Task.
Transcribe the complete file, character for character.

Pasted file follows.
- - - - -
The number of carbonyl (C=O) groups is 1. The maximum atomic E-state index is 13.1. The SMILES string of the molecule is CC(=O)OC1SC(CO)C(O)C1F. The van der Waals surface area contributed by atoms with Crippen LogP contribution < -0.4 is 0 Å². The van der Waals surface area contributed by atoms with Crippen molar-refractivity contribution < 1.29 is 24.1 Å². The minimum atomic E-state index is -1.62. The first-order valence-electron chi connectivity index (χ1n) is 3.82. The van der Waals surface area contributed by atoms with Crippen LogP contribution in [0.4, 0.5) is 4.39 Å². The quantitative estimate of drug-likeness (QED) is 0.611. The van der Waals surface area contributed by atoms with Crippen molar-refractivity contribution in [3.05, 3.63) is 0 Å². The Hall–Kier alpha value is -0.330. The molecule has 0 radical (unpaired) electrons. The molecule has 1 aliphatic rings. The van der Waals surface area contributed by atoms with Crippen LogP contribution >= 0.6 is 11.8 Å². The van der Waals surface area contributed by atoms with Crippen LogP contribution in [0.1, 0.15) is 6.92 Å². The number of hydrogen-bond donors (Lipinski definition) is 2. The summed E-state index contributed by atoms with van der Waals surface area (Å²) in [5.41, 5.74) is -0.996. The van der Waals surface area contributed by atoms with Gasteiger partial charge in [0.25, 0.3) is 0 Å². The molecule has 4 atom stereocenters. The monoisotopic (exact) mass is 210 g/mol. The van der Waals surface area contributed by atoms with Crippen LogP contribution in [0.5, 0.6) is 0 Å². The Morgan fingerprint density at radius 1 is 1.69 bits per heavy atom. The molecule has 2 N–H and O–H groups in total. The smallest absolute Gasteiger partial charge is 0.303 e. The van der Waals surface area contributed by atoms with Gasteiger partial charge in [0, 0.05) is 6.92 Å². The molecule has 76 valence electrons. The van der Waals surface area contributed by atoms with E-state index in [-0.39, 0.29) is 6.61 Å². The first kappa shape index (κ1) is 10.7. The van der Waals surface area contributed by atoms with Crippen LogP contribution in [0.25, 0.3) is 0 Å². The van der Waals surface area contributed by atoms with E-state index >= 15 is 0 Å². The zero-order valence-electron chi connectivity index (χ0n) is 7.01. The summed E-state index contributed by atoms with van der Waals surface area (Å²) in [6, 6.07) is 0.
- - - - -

The number of carbonyl (C=O) groups is 1. The maximum atomic E-state index is 13.1. The SMILES string of the molecule is CC(=O)OC1SC(CO)C(O)C1F. The van der Waals surface area contributed by atoms with Crippen LogP contribution < -0.4 is 0 Å². The van der Waals surface area contributed by atoms with Crippen molar-refractivity contribution < 1.29 is 24.1 Å². The minimum atomic E-state index is -1.62. The first-order valence-electron chi connectivity index (χ1n) is 3.82. The van der Waals surface area contributed by atoms with Crippen LogP contribution in [0.4, 0.5) is 4.39 Å². The quantitative estimate of drug-likeness (QED) is 0.611. The van der Waals surface area contributed by atoms with Crippen molar-refractivity contribution in [3.05, 3.63) is 0 Å². The Hall–Kier alpha value is -0.330. The molecule has 0 radical (unpaired) electrons. The molecule has 1 aliphatic rings. The van der Waals surface area contributed by atoms with Crippen LogP contribution >= 0.6 is 11.8 Å². The van der Waals surface area contributed by atoms with Crippen LogP contribution in [0.1, 0.15) is 6.92 Å². The number of hydrogen-bond donors (Lipinski definition) is 2. The summed E-state index contributed by atoms with van der Waals surface area (Å²) in [5.41, 5.74) is -0.996. The van der Waals surface area contributed by atoms with Gasteiger partial charge in [0.25, 0.3) is 0 Å². The molecule has 4 atom stereocenters. The monoisotopic (exact) mass is 210 g/mol. The van der Waals surface area contributed by atoms with Crippen LogP contribution in [0.5, 0.6) is 0 Å². The Morgan fingerprint density at radius 1 is 1.69 bits per heavy atom. The molecule has 2 N–H and O–H groups in total. The smallest absolute Gasteiger partial charge is 0.303 e. The van der Waals surface area contributed by atoms with Gasteiger partial charge in [0, 0.05) is 6.92 Å². The molecule has 76 valence electrons. The van der Waals surface area contributed by atoms with E-state index in [-0.39, 0.29) is 6.61 Å². The first kappa shape index (κ1) is 10.7. The van der Waals surface area contributed by atoms with Crippen LogP contribution in [0.25, 0.3) is 0 Å². The van der Waals surface area contributed by atoms with E-state index >= 15 is 0 Å². The zero-order valence-electron chi connectivity index (χ0n) is 7.01. The summed E-state index contributed by atoms with van der Waals surface area (Å²) in [6, 6.07) is 0.